a review of

The Free by M. Gilliland. Hooligan Press, 142 pp., London, 1986, 1.80 pounds, $4.00 (U.S.)

The Free is a short, quick-paced novel about insurrection and revolution, its eventual defeat and the repression which follows. Although the quality of the prose is a bit ragged in parts, it is powerful and real enough that witnessing the dreams of the central characters first realized and then dashed creates a mood of utter despair by book’s end.

On a circular announcing the book’s publication, the prospective reader is advised, “Don’t lose the last page,” as if the one small ray of hope emitted there will compensate for the hopelessness which precedes it.

The Free, set in a fictional country similar to Ireland, begins with a few chapters detailing the wretched backgrounds of the protagonists, but quickly clicks into high gear, and the rest is non-stop military action until the last period is typed.

Events begin with a dock strike that becomes an insurrection which leads to a full-scale libertarian revolution in which capitalism and the state are eliminated and replaced by worker-self-management and a large network of cooperatives established prior to the uprising. This section, in which the inertia of capitalist daily life is overcome and the workers, co-op supporters and revolutionaries decide to move beyond its boundaries, is the best done and the most interesting.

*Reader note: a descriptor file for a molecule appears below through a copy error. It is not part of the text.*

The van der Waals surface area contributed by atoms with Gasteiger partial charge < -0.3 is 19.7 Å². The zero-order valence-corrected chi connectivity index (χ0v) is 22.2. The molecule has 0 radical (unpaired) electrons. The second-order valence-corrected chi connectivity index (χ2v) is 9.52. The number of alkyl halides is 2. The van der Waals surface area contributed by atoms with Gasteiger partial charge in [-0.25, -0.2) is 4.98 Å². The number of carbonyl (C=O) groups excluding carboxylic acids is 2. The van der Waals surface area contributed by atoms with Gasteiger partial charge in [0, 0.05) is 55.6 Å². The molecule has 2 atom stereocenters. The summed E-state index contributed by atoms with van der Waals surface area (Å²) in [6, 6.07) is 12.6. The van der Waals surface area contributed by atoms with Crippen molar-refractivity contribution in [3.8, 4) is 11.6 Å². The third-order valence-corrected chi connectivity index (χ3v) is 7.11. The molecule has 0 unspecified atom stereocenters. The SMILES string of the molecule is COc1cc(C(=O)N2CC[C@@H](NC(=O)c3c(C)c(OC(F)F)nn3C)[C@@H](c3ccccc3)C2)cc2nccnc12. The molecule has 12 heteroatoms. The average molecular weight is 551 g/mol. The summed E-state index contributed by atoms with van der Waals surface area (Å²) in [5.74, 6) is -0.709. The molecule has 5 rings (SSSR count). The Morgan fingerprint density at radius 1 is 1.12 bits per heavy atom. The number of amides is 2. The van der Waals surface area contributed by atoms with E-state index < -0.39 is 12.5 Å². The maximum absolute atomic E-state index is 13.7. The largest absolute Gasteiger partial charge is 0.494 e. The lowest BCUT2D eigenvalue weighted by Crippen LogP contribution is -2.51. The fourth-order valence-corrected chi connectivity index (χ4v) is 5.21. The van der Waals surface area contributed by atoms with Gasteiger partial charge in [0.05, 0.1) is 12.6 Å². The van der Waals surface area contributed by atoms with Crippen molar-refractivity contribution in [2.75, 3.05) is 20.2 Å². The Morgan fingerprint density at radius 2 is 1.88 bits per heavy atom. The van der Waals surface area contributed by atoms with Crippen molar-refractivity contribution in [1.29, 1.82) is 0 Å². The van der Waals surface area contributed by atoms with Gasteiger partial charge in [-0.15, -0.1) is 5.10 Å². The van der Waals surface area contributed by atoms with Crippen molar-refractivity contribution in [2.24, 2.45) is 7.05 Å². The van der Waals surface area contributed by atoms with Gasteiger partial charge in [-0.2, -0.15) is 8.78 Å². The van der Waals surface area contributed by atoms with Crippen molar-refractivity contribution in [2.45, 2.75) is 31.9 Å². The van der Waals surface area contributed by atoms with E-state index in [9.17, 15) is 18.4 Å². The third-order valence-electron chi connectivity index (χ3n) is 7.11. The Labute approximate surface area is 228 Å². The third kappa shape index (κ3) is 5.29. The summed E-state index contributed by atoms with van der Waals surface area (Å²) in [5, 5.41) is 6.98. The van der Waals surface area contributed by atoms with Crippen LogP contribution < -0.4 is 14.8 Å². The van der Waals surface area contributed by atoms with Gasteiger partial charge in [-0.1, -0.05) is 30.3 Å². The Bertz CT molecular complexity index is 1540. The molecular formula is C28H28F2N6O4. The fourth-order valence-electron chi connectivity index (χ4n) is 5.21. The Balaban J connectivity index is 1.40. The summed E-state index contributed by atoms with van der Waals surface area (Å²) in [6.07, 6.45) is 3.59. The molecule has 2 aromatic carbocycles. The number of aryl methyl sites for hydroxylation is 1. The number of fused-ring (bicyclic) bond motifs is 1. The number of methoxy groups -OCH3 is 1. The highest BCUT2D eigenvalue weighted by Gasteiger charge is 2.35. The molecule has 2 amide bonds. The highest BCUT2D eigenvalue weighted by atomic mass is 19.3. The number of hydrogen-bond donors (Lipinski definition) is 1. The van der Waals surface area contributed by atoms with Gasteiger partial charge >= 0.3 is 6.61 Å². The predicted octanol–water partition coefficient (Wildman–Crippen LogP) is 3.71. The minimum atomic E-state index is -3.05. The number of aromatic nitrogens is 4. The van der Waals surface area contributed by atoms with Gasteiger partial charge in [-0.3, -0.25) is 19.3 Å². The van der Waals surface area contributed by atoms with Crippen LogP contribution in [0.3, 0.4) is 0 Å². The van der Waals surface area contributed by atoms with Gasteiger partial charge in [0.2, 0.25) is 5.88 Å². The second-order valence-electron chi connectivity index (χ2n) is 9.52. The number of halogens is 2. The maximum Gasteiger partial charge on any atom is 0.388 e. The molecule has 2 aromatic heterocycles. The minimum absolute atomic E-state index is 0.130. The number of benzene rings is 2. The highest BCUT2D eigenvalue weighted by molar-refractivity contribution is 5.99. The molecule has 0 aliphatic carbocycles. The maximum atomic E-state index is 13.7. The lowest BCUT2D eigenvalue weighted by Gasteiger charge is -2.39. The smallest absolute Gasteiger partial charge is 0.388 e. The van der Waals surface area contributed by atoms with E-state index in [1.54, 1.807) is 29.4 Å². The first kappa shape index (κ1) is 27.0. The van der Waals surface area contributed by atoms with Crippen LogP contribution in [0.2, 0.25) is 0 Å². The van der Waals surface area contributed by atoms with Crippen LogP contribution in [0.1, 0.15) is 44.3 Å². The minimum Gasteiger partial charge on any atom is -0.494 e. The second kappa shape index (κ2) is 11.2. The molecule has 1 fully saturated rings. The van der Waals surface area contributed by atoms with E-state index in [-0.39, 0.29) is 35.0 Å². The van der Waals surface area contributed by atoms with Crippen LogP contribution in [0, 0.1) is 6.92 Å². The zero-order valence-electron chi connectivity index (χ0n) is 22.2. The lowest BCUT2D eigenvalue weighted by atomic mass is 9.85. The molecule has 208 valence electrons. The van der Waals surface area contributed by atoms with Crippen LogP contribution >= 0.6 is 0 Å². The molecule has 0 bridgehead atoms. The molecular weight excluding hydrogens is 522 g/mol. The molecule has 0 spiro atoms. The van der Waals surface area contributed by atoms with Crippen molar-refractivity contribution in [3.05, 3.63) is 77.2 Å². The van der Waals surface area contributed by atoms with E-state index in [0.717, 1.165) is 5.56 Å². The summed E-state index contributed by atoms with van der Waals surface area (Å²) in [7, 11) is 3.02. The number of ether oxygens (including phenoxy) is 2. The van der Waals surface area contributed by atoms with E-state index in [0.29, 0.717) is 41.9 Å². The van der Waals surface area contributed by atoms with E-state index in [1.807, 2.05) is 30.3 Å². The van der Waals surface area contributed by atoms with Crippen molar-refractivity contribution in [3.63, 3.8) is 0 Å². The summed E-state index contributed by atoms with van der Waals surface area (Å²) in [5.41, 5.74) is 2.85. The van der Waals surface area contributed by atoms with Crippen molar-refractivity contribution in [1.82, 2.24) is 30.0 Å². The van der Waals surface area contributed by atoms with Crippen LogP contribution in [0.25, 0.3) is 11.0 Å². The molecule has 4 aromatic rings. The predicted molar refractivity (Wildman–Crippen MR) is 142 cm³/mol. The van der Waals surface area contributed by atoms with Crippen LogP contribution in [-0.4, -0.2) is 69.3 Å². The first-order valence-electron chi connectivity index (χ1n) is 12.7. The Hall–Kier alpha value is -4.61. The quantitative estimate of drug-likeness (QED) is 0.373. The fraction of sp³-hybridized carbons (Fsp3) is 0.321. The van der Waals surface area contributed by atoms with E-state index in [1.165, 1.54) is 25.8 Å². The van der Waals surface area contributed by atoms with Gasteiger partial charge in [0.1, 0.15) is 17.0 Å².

However, world capital, unwilling to let any portion of its domain slip from its grasp, unleashes its NATO armed forces in a massive counter-revolutionary expedition which quickly overcomes the fledgling revolutionary society. The Free are reduced to using rear-guard guerrilla tactics as the state and capital are re-established with a vengeance. The revolutionaries then suffer imprisonment, hideous torture and execution so graphically detailed that the reader is left looking for the exit.

To be sure, what is chronicled here in fiction is no less than what radicals (and ordinary people) suffer in reality in the torture states of Central America and in the prisons of South Africa and Northern Ireland, but at some point one begins to wonder what message the author is trying to convey.

If it is that revolution is not a tea party, s/he is successful because both the scenes of battle and of the repression are enough to make those who eagerly await armed conflict take significant pause. Often revolutionary struggles are portrayed in radical thought as glorious while it is imperialist war alone that is a bloody slaughter. The Free shows all military action in its full gore as faces are blown off, eyes wrenched out, people burned to death, shot accidentally by their own side, and careful battle plans become a tumult of death. Blood, death and suffering are on almost every page of this painful book.